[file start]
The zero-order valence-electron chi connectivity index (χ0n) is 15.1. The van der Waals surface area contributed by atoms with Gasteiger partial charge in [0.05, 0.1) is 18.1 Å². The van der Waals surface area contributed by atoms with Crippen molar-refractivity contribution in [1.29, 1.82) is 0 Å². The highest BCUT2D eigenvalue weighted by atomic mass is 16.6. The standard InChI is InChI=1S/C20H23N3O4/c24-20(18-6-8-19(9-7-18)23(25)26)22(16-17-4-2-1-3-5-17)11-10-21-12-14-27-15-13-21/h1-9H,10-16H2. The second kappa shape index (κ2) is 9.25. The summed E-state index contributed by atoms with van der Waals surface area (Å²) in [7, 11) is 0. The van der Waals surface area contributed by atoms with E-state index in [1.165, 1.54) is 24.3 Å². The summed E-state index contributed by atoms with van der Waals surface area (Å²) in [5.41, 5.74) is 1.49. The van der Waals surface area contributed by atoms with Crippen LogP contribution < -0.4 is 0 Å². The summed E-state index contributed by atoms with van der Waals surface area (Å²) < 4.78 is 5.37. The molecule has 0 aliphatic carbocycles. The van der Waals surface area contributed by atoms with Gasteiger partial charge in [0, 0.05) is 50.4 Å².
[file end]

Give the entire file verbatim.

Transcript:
The zero-order valence-electron chi connectivity index (χ0n) is 15.1. The van der Waals surface area contributed by atoms with Gasteiger partial charge in [0.05, 0.1) is 18.1 Å². The van der Waals surface area contributed by atoms with Crippen molar-refractivity contribution in [1.29, 1.82) is 0 Å². The highest BCUT2D eigenvalue weighted by atomic mass is 16.6. The standard InChI is InChI=1S/C20H23N3O4/c24-20(18-6-8-19(9-7-18)23(25)26)22(16-17-4-2-1-3-5-17)11-10-21-12-14-27-15-13-21/h1-9H,10-16H2. The second kappa shape index (κ2) is 9.25. The summed E-state index contributed by atoms with van der Waals surface area (Å²) in [7, 11) is 0. The van der Waals surface area contributed by atoms with E-state index in [1.165, 1.54) is 24.3 Å². The summed E-state index contributed by atoms with van der Waals surface area (Å²) in [5.41, 5.74) is 1.49. The van der Waals surface area contributed by atoms with Crippen LogP contribution < -0.4 is 0 Å². The summed E-state index contributed by atoms with van der Waals surface area (Å²) < 4.78 is 5.37. The molecule has 0 aliphatic carbocycles. The van der Waals surface area contributed by atoms with Gasteiger partial charge in [0, 0.05) is 50.4 Å².